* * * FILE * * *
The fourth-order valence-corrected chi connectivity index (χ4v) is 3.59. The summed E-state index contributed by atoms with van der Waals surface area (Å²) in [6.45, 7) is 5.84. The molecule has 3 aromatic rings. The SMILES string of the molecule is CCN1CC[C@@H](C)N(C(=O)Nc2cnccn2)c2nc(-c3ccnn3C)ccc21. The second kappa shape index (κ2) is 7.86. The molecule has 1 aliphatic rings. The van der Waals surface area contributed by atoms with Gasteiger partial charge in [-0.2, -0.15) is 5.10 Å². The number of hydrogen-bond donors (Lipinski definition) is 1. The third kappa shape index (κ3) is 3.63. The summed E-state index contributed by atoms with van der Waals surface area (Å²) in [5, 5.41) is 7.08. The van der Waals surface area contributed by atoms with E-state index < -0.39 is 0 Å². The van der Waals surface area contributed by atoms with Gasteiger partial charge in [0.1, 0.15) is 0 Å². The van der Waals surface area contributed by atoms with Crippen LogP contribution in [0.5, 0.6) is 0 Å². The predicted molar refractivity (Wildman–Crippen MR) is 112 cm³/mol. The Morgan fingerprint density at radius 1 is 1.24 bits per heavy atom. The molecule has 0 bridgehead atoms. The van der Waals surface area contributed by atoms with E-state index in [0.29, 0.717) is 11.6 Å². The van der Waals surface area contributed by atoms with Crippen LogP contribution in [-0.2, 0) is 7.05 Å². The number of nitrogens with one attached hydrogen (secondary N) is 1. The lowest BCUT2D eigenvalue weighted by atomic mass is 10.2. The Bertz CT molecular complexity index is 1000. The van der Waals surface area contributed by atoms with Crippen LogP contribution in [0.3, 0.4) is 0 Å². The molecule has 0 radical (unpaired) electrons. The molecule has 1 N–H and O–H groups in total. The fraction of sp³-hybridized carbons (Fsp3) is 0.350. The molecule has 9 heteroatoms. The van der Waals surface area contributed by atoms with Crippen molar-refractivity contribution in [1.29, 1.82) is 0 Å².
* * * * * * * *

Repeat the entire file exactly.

The fourth-order valence-corrected chi connectivity index (χ4v) is 3.59. The summed E-state index contributed by atoms with van der Waals surface area (Å²) in [6.45, 7) is 5.84. The molecule has 3 aromatic rings. The SMILES string of the molecule is CCN1CC[C@@H](C)N(C(=O)Nc2cnccn2)c2nc(-c3ccnn3C)ccc21. The second kappa shape index (κ2) is 7.86. The molecule has 1 aliphatic rings. The van der Waals surface area contributed by atoms with Gasteiger partial charge in [-0.2, -0.15) is 5.10 Å². The number of hydrogen-bond donors (Lipinski definition) is 1. The third kappa shape index (κ3) is 3.63. The summed E-state index contributed by atoms with van der Waals surface area (Å²) in [5, 5.41) is 7.08. The van der Waals surface area contributed by atoms with E-state index < -0.39 is 0 Å². The van der Waals surface area contributed by atoms with Gasteiger partial charge in [0.1, 0.15) is 0 Å². The van der Waals surface area contributed by atoms with Crippen LogP contribution in [0.5, 0.6) is 0 Å². The predicted molar refractivity (Wildman–Crippen MR) is 112 cm³/mol. The Morgan fingerprint density at radius 1 is 1.24 bits per heavy atom. The molecule has 0 bridgehead atoms. The van der Waals surface area contributed by atoms with E-state index in [0.29, 0.717) is 11.6 Å². The van der Waals surface area contributed by atoms with Crippen LogP contribution in [-0.2, 0) is 7.05 Å². The number of nitrogens with one attached hydrogen (secondary N) is 1. The lowest BCUT2D eigenvalue weighted by atomic mass is 10.2. The Bertz CT molecular complexity index is 1000. The van der Waals surface area contributed by atoms with Crippen LogP contribution in [0.3, 0.4) is 0 Å². The molecule has 0 radical (unpaired) electrons. The molecule has 1 N–H and O–H groups in total. The fraction of sp³-hybridized carbons (Fsp3) is 0.350. The molecule has 9 heteroatoms. The van der Waals surface area contributed by atoms with Crippen molar-refractivity contribution in [1.29, 1.82) is 0 Å².